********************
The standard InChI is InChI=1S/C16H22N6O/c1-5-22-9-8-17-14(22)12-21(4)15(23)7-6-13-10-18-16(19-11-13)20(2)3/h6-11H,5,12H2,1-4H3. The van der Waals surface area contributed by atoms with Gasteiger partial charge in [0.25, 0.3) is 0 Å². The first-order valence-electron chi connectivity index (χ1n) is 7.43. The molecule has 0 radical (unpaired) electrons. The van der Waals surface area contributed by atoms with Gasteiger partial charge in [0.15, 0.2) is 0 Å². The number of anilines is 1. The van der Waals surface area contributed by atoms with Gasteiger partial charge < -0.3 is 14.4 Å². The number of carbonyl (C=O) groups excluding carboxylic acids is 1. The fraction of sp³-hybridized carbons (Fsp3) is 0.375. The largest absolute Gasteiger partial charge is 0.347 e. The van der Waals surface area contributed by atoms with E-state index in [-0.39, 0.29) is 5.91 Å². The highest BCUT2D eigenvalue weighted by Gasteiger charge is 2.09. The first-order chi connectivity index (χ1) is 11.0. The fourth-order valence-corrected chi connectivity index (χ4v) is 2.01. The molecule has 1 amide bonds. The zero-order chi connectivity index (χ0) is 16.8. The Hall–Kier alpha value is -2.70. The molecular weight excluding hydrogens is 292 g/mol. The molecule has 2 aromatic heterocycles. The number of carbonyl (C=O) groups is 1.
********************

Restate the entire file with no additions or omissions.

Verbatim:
The standard InChI is InChI=1S/C16H22N6O/c1-5-22-9-8-17-14(22)12-21(4)15(23)7-6-13-10-18-16(19-11-13)20(2)3/h6-11H,5,12H2,1-4H3. The van der Waals surface area contributed by atoms with Gasteiger partial charge in [0.25, 0.3) is 0 Å². The first-order valence-electron chi connectivity index (χ1n) is 7.43. The molecule has 0 radical (unpaired) electrons. The van der Waals surface area contributed by atoms with Gasteiger partial charge in [0.15, 0.2) is 0 Å². The number of anilines is 1. The van der Waals surface area contributed by atoms with Gasteiger partial charge < -0.3 is 14.4 Å². The number of carbonyl (C=O) groups excluding carboxylic acids is 1. The fraction of sp³-hybridized carbons (Fsp3) is 0.375. The largest absolute Gasteiger partial charge is 0.347 e. The van der Waals surface area contributed by atoms with E-state index in [-0.39, 0.29) is 5.91 Å². The highest BCUT2D eigenvalue weighted by Gasteiger charge is 2.09. The first-order chi connectivity index (χ1) is 11.0. The fourth-order valence-corrected chi connectivity index (χ4v) is 2.01. The molecule has 1 amide bonds. The zero-order chi connectivity index (χ0) is 16.8. The Hall–Kier alpha value is -2.70. The molecular weight excluding hydrogens is 292 g/mol. The molecule has 2 aromatic heterocycles. The number of carbonyl (C=O) groups is 1.